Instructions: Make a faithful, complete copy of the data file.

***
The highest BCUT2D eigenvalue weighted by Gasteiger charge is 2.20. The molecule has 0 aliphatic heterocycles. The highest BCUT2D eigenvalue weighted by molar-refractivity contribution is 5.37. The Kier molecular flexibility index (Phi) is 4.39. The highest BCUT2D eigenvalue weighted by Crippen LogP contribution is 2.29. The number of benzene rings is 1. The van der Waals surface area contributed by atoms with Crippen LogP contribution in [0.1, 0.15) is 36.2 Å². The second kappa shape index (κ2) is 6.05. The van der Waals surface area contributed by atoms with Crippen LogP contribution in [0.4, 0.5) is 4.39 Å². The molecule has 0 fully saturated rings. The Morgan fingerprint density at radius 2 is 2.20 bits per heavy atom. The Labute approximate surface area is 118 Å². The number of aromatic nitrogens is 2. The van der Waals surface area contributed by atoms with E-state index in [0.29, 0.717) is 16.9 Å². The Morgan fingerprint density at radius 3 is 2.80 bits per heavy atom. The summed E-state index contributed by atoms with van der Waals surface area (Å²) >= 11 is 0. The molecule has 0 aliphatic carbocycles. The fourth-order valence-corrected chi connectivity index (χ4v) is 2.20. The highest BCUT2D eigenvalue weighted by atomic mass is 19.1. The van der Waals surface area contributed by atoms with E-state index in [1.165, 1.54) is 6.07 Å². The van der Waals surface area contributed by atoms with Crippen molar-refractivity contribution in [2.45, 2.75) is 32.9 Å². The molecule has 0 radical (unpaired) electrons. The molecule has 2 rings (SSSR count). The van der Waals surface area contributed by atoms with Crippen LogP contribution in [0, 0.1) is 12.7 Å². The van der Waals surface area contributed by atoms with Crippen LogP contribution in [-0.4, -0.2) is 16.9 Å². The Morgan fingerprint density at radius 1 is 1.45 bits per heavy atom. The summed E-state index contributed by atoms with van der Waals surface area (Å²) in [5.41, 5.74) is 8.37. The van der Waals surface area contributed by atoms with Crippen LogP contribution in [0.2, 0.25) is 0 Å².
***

The highest BCUT2D eigenvalue weighted by Gasteiger charge is 2.20. The molecule has 0 aliphatic heterocycles. The highest BCUT2D eigenvalue weighted by molar-refractivity contribution is 5.37. The Kier molecular flexibility index (Phi) is 4.39. The highest BCUT2D eigenvalue weighted by Crippen LogP contribution is 2.29. The number of benzene rings is 1. The van der Waals surface area contributed by atoms with Crippen LogP contribution in [0.1, 0.15) is 36.2 Å². The second kappa shape index (κ2) is 6.05. The van der Waals surface area contributed by atoms with Crippen LogP contribution in [0.4, 0.5) is 4.39 Å². The molecule has 0 fully saturated rings. The Morgan fingerprint density at radius 2 is 2.20 bits per heavy atom. The Labute approximate surface area is 118 Å². The number of aromatic nitrogens is 2. The van der Waals surface area contributed by atoms with E-state index in [0.29, 0.717) is 16.9 Å². The Morgan fingerprint density at radius 3 is 2.80 bits per heavy atom. The summed E-state index contributed by atoms with van der Waals surface area (Å²) >= 11 is 0. The molecule has 0 aliphatic carbocycles. The fourth-order valence-corrected chi connectivity index (χ4v) is 2.20. The highest BCUT2D eigenvalue weighted by atomic mass is 19.1. The van der Waals surface area contributed by atoms with E-state index in [1.165, 1.54) is 6.07 Å². The van der Waals surface area contributed by atoms with Crippen molar-refractivity contribution in [2.45, 2.75) is 32.9 Å². The molecule has 0 radical (unpaired) electrons. The molecule has 2 rings (SSSR count). The van der Waals surface area contributed by atoms with Crippen LogP contribution in [0, 0.1) is 12.7 Å². The van der Waals surface area contributed by atoms with Crippen LogP contribution in [-0.4, -0.2) is 16.9 Å². The Morgan fingerprint density at radius 1 is 1.45 bits per heavy atom. The summed E-state index contributed by atoms with van der Waals surface area (Å²) in [5.41, 5.74) is 8.37. The van der Waals surface area contributed by atoms with Crippen LogP contribution in [0.2, 0.25) is 0 Å².